Australia to Phase Out Use of Blackhead Treatment Dimetridazole

AUSTRALIA - The Australian Pesticides and Veterinary Medicines Authority (APVMA), has today announced it will phase out the use of the veterinary product, dimetridazole, on birds and animals destined for human consumption.
calendar icon 14 May 2007
clock icon 3 minute read

Dimetridazole is used to treat disease in pigs, poultry and caged birds.

A review by the agricultural and veterinary chemicals regulator has found dimetridazole is a potential carcinogen and that its use in food-producing species poses undue risks to workers and consumers.

Chicken and turkey breeders say their flocks could be decimated following a ban on the only treatment for the fatal disease, 'blackhead'.

“As a result of this review, we now propose to cancel the registrations and label approvals for dimetridazole products used in pigs, chickens and turkeys destined for human consumption,” Mr Martin Holmes, Program Manager (Veterinary Medicines) said today.

“We have proposed a two-year phase out period. The APVMA will issue new instructions on how these products are to be used and handled during this period,” Mr Holmes said.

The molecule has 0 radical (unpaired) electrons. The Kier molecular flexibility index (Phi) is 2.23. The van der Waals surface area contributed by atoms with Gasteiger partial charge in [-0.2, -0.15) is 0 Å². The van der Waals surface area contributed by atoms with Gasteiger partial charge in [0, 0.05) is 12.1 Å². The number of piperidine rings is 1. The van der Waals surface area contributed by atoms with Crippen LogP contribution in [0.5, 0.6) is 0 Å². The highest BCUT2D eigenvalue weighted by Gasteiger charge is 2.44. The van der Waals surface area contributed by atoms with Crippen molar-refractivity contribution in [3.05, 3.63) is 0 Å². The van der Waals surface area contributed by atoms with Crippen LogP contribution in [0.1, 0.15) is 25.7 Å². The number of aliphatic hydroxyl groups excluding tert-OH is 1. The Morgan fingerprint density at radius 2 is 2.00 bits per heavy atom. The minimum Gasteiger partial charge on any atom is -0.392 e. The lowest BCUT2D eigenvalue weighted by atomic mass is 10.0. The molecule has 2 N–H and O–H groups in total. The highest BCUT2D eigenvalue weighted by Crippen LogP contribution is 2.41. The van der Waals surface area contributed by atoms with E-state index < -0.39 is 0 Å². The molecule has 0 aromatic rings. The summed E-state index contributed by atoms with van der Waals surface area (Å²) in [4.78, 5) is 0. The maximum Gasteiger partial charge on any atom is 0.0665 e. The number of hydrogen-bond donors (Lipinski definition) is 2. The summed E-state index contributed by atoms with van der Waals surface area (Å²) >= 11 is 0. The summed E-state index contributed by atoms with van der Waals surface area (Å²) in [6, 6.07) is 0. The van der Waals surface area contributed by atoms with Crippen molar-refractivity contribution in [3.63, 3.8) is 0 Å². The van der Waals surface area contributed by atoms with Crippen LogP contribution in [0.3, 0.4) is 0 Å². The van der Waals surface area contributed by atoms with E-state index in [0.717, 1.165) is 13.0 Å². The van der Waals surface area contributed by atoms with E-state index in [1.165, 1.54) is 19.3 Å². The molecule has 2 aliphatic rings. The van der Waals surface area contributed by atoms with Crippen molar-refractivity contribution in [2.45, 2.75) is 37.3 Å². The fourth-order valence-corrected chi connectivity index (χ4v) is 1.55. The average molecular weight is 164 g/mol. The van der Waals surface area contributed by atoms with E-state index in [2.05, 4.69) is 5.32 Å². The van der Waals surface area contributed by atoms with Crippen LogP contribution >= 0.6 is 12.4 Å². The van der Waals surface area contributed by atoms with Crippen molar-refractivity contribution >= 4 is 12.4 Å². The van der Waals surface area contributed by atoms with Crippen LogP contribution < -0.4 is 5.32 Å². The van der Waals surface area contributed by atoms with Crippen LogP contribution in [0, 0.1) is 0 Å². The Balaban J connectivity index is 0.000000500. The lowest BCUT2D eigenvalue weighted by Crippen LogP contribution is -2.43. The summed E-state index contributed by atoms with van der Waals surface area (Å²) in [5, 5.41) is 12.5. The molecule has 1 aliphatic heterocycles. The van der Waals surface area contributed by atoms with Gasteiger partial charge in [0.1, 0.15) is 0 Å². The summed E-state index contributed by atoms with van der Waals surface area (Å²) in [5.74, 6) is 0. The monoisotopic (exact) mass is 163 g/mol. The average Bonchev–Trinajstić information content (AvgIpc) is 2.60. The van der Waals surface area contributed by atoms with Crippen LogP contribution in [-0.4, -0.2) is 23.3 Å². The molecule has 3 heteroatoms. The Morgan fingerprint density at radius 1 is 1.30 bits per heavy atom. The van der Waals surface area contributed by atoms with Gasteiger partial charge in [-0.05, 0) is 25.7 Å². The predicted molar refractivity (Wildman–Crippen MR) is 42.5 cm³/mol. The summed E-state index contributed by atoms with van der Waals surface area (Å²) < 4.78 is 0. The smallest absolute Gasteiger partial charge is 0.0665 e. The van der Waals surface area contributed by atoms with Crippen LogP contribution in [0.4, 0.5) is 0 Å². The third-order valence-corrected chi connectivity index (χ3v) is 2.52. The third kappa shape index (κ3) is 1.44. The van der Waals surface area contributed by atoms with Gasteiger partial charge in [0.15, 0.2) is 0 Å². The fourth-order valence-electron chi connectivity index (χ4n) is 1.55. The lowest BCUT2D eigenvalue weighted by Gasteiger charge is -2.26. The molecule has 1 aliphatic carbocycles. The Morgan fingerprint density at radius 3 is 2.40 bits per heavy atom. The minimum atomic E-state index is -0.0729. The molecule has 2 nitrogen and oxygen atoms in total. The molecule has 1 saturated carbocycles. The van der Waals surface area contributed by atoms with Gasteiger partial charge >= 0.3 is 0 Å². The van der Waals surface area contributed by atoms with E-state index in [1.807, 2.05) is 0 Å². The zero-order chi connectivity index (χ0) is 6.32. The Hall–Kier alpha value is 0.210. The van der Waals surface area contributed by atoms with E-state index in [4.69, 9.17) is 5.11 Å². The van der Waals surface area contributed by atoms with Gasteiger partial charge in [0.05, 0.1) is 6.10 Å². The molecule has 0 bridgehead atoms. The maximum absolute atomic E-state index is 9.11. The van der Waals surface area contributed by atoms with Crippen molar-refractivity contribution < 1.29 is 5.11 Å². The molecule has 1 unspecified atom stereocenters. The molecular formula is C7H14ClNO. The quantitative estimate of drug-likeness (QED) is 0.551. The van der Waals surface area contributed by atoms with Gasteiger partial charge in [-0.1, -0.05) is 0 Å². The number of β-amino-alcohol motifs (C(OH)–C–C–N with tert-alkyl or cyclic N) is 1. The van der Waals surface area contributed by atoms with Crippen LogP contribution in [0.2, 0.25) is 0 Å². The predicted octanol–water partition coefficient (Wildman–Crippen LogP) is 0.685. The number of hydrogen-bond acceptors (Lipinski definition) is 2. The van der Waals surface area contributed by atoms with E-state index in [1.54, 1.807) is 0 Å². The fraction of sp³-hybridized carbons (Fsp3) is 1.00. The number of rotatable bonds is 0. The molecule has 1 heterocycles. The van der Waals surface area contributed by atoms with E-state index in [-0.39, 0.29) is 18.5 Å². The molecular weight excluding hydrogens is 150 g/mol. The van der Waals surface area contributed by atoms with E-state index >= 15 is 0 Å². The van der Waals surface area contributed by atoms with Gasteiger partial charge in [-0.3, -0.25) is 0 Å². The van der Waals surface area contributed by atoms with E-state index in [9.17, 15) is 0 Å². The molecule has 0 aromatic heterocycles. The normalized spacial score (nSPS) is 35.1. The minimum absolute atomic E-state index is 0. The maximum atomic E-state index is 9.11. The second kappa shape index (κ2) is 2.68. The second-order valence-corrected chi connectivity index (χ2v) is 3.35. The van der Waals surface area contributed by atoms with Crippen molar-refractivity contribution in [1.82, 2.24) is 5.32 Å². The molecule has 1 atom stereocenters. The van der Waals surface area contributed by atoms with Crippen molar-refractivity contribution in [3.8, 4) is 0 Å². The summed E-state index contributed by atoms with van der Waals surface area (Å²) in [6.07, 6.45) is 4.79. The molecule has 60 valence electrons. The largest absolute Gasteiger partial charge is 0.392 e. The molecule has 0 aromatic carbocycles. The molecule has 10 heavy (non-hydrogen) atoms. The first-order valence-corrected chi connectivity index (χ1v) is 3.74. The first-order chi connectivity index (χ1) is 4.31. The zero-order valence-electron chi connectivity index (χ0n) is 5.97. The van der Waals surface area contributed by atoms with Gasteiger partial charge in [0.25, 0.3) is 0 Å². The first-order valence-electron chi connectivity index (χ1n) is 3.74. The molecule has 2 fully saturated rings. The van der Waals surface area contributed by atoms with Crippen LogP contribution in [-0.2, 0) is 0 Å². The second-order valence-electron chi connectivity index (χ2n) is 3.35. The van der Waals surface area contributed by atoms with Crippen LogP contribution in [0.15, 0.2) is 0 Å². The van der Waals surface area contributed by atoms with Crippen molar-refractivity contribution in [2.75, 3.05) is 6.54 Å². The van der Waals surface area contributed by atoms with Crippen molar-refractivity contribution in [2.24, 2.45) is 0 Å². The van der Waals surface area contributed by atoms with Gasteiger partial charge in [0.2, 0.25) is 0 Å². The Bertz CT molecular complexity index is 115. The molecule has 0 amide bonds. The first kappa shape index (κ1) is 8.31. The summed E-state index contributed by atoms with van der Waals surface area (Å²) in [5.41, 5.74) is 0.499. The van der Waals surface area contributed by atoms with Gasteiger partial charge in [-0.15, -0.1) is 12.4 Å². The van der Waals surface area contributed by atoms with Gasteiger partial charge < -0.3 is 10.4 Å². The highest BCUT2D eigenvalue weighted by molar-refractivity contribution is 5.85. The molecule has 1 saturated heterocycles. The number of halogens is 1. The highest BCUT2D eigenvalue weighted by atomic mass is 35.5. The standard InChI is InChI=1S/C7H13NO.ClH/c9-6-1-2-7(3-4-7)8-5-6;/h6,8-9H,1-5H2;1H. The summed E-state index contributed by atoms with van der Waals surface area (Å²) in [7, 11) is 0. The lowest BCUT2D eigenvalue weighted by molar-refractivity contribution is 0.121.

Dimetridazole is used for treating and preventing blackhead in breeding flocks of chickens and turkeys and in game birds, and for preventing swine dysentery in pigs. The chemical is also used for treating canker in pigeons and caged birds.

Six products containing dimetridazole are registered for use in Australia.

Mr Holmes said registrations of the products used on pigeons, caged birds and game birds, not destined for human consumption would be allowed to continue but with amended labels.

Mr Holmes said the APVMA recognised there would be impacts of this decision for the pig and poultry industries but that public health and safety was a mandated responsibility for the regulator.

“Throughout this review process we have consulted with the pig and poultry industries to ensure they understand the issues and have time to prepare for these changes,” Mr Holmes said.

The APVMA now requires registrants to submit varied labels for approval. The final review report and regulatory decision is expected in June 2007.

Guidance for registrants and users of dimetridazole products is available on the APVMA website at

© 2000 - 2024 - Global Ag Media. All Rights Reserved | No part of this site may be reproduced without permission.